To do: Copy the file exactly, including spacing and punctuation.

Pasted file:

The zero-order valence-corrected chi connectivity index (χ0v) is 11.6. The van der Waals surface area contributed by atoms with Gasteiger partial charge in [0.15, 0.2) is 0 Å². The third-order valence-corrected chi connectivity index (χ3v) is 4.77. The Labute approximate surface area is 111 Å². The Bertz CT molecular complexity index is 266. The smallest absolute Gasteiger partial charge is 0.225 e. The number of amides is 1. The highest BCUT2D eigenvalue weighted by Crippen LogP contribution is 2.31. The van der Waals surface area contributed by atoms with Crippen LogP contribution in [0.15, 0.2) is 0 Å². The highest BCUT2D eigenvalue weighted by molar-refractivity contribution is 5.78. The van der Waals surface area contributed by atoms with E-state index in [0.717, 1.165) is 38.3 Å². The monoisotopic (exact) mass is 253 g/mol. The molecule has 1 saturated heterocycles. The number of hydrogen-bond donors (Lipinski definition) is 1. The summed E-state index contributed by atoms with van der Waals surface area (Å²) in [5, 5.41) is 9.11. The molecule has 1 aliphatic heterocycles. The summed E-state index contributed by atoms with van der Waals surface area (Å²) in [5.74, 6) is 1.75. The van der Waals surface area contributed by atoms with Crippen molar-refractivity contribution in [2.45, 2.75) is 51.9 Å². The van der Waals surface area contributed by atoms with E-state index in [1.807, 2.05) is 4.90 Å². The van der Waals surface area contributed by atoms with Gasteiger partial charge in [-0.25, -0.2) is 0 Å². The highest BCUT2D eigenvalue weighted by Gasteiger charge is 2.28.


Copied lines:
The zero-order valence-corrected chi connectivity index (χ0v) is 11.6. The van der Waals surface area contributed by atoms with Gasteiger partial charge in [0.15, 0.2) is 0 Å². The third-order valence-corrected chi connectivity index (χ3v) is 4.77. The Labute approximate surface area is 111 Å². The Bertz CT molecular complexity index is 266. The smallest absolute Gasteiger partial charge is 0.225 e. The number of amides is 1. The highest BCUT2D eigenvalue weighted by Crippen LogP contribution is 2.31. The van der Waals surface area contributed by atoms with Crippen LogP contribution in [0.15, 0.2) is 0 Å². The highest BCUT2D eigenvalue weighted by molar-refractivity contribution is 5.78. The van der Waals surface area contributed by atoms with E-state index in [0.717, 1.165) is 38.3 Å². The monoisotopic (exact) mass is 253 g/mol. The molecule has 1 saturated heterocycles. The number of hydrogen-bond donors (Lipinski definition) is 1. The summed E-state index contributed by atoms with van der Waals surface area (Å²) in [5, 5.41) is 9.11. The molecule has 1 aliphatic heterocycles. The summed E-state index contributed by atoms with van der Waals surface area (Å²) in [5.74, 6) is 1.75. The van der Waals surface area contributed by atoms with Crippen molar-refractivity contribution in [2.45, 2.75) is 51.9 Å². The van der Waals surface area contributed by atoms with E-state index in [1.807, 2.05) is 4.90 Å². The van der Waals surface area contributed by atoms with Gasteiger partial charge in [-0.25, -0.2) is 0 Å². The highest BCUT2D eigenvalue weighted by Gasteiger charge is 2.28.